REVIEW: Ready or Not is “dark comedy” done right

Now that was a really fun movie.

Let me just get this out of the way right up front: If you’re a fan of dark comedy and if you don’t mind some gore, you will love this movie. There will be spoilers in this review because, in order to praise the movie as I intend to do, I must talk about some of the movie’s surprises and reveals. Do not read the spoiler section until you’ve seen the movie because half the fun of these sorts of films is allowing yourself to be taken for a ride without knowing the destination.

I’ll let you know when the spoilers start.

With that said…

I didn’t expect much from Ready or Not when I sat down to watch. The initial trailer was highly effective at conveying what I thought this movie was going to be: It looked like a horror movie with a silly premise, some dark comedy peppered throughout to keep things from getting too scary, and a predictable ending.

I thought I had the whole plot figured out when I entered the theater:

1. Wedding

2. Introduce the game

3. Bride is hunted

4. Hunted becomes hunter

5. Showdown with either mom or dad

6. Happy ending

It would have been so easy to be so formulaic and that’s exactly what a lesser film would have been. Much as I love the fact that horror movies of this generation are these silly, high concept ideas, too many of them settle for the easy jokes, the predictable story beats, and the expected plot-resolutions.

In the ’80s horror movies were slashers, primarily with teenage characters being hunted by some—typically supernatural—killer. Think Nightmare on Elm Street, Halloween, and Friday the 13th. In the 90’s we went meta, with Wes Craven’s New Nightmare, Scream, and I Know What You Did Last Summer ruling the cinema. In the ’00s, found footage was the rage, with Paranormal Activity, Rec, VHS, and such like making waves. Those weren’t bad decades for horror as some gems still hold up: Nightmare on Elm Street 3, From Dusk Till Dawn, and—my personal favorite horror movie of all time—The Descent. The bad ones do stand out, however.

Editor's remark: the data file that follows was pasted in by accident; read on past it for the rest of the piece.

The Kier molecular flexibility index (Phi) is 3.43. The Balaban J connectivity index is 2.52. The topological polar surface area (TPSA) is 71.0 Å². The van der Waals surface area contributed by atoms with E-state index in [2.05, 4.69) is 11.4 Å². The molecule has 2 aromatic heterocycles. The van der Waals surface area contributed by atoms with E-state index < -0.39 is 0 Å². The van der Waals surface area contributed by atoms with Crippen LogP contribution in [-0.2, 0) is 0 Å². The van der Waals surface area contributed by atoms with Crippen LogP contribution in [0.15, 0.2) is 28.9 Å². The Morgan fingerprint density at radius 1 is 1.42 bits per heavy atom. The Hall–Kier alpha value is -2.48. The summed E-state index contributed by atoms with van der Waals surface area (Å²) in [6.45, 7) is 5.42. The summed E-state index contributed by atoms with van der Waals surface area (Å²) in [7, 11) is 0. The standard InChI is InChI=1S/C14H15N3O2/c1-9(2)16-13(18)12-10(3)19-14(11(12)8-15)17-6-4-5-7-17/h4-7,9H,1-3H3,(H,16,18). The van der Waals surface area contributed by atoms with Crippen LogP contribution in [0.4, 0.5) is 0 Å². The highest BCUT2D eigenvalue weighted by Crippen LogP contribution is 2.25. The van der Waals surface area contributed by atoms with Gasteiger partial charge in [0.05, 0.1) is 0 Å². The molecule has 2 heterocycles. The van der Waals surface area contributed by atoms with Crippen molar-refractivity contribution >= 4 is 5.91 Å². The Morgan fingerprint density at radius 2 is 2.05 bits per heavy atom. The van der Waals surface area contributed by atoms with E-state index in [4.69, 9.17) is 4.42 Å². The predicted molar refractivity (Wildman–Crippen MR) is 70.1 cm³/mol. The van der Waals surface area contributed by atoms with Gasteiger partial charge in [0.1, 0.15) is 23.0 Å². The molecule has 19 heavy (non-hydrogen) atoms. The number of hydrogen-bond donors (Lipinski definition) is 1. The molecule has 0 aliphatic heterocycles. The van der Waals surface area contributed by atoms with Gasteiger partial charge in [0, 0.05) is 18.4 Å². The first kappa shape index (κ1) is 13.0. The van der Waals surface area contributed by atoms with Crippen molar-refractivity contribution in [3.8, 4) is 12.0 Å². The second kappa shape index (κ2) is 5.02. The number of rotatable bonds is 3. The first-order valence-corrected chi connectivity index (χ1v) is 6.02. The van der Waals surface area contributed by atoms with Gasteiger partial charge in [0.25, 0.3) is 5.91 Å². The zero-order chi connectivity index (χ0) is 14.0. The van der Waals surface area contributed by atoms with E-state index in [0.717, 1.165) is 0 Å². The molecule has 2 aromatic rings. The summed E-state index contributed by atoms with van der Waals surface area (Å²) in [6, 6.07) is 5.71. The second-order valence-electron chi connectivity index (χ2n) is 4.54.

In the 2010’s we’ve enjoyed a different brand of horror movie: These are films that don’t try to have a sequel or franchise appeal. They just get in, have their fun, and get out. They usually have some easily-explainable gimmick, or high-concept idea attached to them, like “Groundhog Day with a killer man-baby” or “Ouiji board tries to kill you” or “Blind guy hunts you” or “Deaf person is hunted” or “you can’t talk or you’ll be killed” or “you can’t look or you’ll be killed.” We’ve reached the limits of what we can and can’t do with our empirical senses in horror, I’m sorry to say.

The bad ones of this decade are bad, though it’s not because their premises are bad but because they have all the things that all bad movies have: Boring direction, bad writing, wooden acting. Those are the three cardinal sins of a film and if you have those, I don’t care what you’re movie is about, it’s going to suck.

Ready or Not has none of those things.

The premise, as you would expect from a horror movie of this decade, is simple to explain: “You have to play hide and seek but if they find you they kill you.” That’s it. It’s a silly premise that would have had to try very hard to flat-out suck. At worst this movie was only ever going to be just mediocre film, with no crazy twists, bad acting, and an unsatisfying ending.